That part of the bikeway is to eventually form part of the dedicated Moreton Bay Cycleway - Bribie Island to Victoria Point. It will eventually link into the Gateway section rather than going via busy surface roads. If they don't acquire the funding Lomandra Drive/Viola Place/Tradecoast was another route being considered.
Last edited by Lukeyboy on Sun Jan 12, 2014 10:55 am, edited 2 times in total.
Yes I would agree that any cyclists who work at the Airport precinct would love it.
How many there actually are would be interesting to know as this is a MASSIVE amount spent versus what is being spent elsewhere in the Northside so that commuters can safely get to their workplaces.
Yep, we are lucky to get some paint on the road.
I reckon it all depends on where you want to go via what corridor eg Sandgate Road, Gympie Road, Webster Road, Maundrel Terrace, Old Northern etc, your knowledge of the area and fitness. Its not the best but it certainly isn't the worst.
Well I will give you some thoughts on all of these.
Sandgate Road from Toombul inbound - narrow death trap
Gympie Road - Not on my life
Webster Road - maybe, but probably not
Maundrell Terrace - perhaps (if I was desperate)
Old Northern and then Kelvin Grove Road - Best of a bad bunch
Wardell Street - Nope
Now the big point here is that I think I am pretty good on the bike and traffic (not the greatest, but by no means the worst), so if I wont do it then what hope have you got of enticing people onto their bikes who are new?
And why is it that this multi-million $ bikeway goes ahead when we are screaming for commuter infrastructure on the Northside.
I live less than 20km from the CBD and have the sum total of maybe 5km of painted line masquerading as bike infrastructure.
I say masquerading as despite the signs saying that it is a bikelane it is also legally used for parking.
Brisbane is seriously dragging their feet on this.
People involved in Bicycle Advocacy in Sydney and Melbourne are gobsmacked when I show them maps of how poorly serviced cyclists are up here.
Sorry mate but as I said before it all depends on the corridor, the riders knowledge of the area and the riders fitness. There are plenty of ways to get around but like driving the rider has to know about them.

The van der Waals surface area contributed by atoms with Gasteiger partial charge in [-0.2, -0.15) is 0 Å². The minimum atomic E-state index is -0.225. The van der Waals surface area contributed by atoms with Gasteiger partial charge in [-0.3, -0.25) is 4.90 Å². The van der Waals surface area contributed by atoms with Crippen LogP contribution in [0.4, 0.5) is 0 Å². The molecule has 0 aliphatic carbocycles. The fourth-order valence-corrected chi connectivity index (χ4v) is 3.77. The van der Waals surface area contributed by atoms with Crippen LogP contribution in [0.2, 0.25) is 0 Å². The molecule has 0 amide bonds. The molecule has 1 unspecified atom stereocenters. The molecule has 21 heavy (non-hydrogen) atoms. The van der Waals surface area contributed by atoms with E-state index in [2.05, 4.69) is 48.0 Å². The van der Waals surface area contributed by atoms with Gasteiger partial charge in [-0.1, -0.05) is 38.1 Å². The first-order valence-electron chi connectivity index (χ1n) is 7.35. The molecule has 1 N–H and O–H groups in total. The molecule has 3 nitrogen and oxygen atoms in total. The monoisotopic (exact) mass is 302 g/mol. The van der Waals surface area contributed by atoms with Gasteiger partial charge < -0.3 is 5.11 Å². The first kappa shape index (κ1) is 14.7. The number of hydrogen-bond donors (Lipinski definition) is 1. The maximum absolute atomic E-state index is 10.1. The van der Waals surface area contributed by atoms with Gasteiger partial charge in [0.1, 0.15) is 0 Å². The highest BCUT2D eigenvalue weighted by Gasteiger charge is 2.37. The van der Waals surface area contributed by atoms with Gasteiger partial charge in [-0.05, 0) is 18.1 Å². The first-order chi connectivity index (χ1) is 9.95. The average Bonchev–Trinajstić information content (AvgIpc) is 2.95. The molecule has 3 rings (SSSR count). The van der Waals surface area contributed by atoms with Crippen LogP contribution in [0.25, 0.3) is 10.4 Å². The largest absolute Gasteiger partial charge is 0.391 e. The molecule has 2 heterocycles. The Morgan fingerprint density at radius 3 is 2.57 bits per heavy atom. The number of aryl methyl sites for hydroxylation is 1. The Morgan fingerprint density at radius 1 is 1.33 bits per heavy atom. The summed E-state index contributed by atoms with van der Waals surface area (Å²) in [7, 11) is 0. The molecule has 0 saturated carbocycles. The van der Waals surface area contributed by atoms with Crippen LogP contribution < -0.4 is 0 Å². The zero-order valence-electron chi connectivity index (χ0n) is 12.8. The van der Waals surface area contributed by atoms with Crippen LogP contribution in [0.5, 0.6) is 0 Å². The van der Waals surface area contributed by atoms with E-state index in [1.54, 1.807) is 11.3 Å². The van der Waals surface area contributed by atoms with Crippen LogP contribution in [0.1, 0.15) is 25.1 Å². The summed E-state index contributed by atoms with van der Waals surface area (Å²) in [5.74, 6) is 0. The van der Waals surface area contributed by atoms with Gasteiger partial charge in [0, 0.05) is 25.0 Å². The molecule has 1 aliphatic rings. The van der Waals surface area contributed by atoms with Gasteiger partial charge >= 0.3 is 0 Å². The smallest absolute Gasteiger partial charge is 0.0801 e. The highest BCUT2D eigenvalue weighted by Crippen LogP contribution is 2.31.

As someone that lives a couple km from 3 of those corridors this is my opinion on how to get to the city. I live in Aspley and work at Alderly and I have 7 different routes that I can take to get to and from work. Some involve pure speed and others involve a casual ride through quite backstreets and shared pathways.
Sandgate Road to Toombul, Kedron Brook Bikeway citybound via Jackson/Adamson Road/Hudson Road/Bridge Street/McDonald Road/Under the Ferny Grove railway line/railway depot/under the Bridges for the Clem 7 and Airport link/Bowen Bridge Road to the innercity bikeway to Roma Street (eventually the innercity bikeway would extend straight through between the railway depot under the bridges, under Bowen Bridge Road and onto the innercity bikeway).
Sandgate Road to Toombul, Kedron Brook Bikeway citybound via Park ave/Dickson Street/Bridge Street/McDonald Road/Under the Ferny Grove railway line/railway depot/under the Bridges for the Clem 7 and Airport link/Bowen Bridge Road to the innercity bikeway to Roma Street (eventually the innercity bikeway would extend straight through between the railway depot under the bridges, under Bowen Bridge Road and onto the innercity bikeway).
Sandgate Road to Toombul, Kedron Brook Bikeway citybound via Grange/Kedron Brook Road/Nobel Street/either Bowen Bridge Road or Aberleigh Road to the innercity bikeway and on to Roma Street.